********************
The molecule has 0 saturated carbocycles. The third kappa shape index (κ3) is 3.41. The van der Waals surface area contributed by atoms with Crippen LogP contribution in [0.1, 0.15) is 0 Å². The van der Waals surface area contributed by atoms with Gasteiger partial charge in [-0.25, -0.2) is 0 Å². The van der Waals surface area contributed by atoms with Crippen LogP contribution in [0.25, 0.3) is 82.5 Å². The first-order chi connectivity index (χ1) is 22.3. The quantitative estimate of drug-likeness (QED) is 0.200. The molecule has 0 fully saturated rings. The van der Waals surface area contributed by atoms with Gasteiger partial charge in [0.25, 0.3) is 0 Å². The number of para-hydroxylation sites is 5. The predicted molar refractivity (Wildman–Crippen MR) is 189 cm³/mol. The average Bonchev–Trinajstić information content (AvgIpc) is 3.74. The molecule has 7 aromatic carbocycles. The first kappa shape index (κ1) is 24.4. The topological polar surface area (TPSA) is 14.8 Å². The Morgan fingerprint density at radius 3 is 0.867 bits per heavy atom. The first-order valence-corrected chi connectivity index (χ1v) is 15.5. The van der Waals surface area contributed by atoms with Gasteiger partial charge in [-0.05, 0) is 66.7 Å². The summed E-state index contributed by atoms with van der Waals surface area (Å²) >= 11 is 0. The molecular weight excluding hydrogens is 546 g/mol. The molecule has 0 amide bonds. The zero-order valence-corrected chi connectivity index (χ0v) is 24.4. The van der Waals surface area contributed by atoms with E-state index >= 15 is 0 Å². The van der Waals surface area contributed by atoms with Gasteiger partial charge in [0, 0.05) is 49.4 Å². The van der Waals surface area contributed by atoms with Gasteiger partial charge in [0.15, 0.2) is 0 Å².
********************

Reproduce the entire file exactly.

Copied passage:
The molecule has 0 saturated carbocycles. The third kappa shape index (κ3) is 3.41. The van der Waals surface area contributed by atoms with Crippen LogP contribution in [0.1, 0.15) is 0 Å². The van der Waals surface area contributed by atoms with Gasteiger partial charge in [-0.25, -0.2) is 0 Å². The van der Waals surface area contributed by atoms with Crippen LogP contribution in [0.25, 0.3) is 82.5 Å². The first-order chi connectivity index (χ1) is 22.3. The quantitative estimate of drug-likeness (QED) is 0.200. The molecule has 0 fully saturated rings. The van der Waals surface area contributed by atoms with Gasteiger partial charge in [0.25, 0.3) is 0 Å². The number of para-hydroxylation sites is 5. The predicted molar refractivity (Wildman–Crippen MR) is 189 cm³/mol. The average Bonchev–Trinajstić information content (AvgIpc) is 3.74. The molecule has 7 aromatic carbocycles. The first kappa shape index (κ1) is 24.4. The topological polar surface area (TPSA) is 14.8 Å². The Morgan fingerprint density at radius 3 is 0.867 bits per heavy atom. The first-order valence-corrected chi connectivity index (χ1v) is 15.5. The van der Waals surface area contributed by atoms with Gasteiger partial charge in [-0.05, 0) is 66.7 Å². The summed E-state index contributed by atoms with van der Waals surface area (Å²) >= 11 is 0. The molecular weight excluding hydrogens is 546 g/mol. The molecule has 0 amide bonds. The zero-order valence-corrected chi connectivity index (χ0v) is 24.4. The van der Waals surface area contributed by atoms with E-state index >= 15 is 0 Å². The van der Waals surface area contributed by atoms with Gasteiger partial charge in [0, 0.05) is 49.4 Å². The van der Waals surface area contributed by atoms with Gasteiger partial charge in [0.15, 0.2) is 0 Å².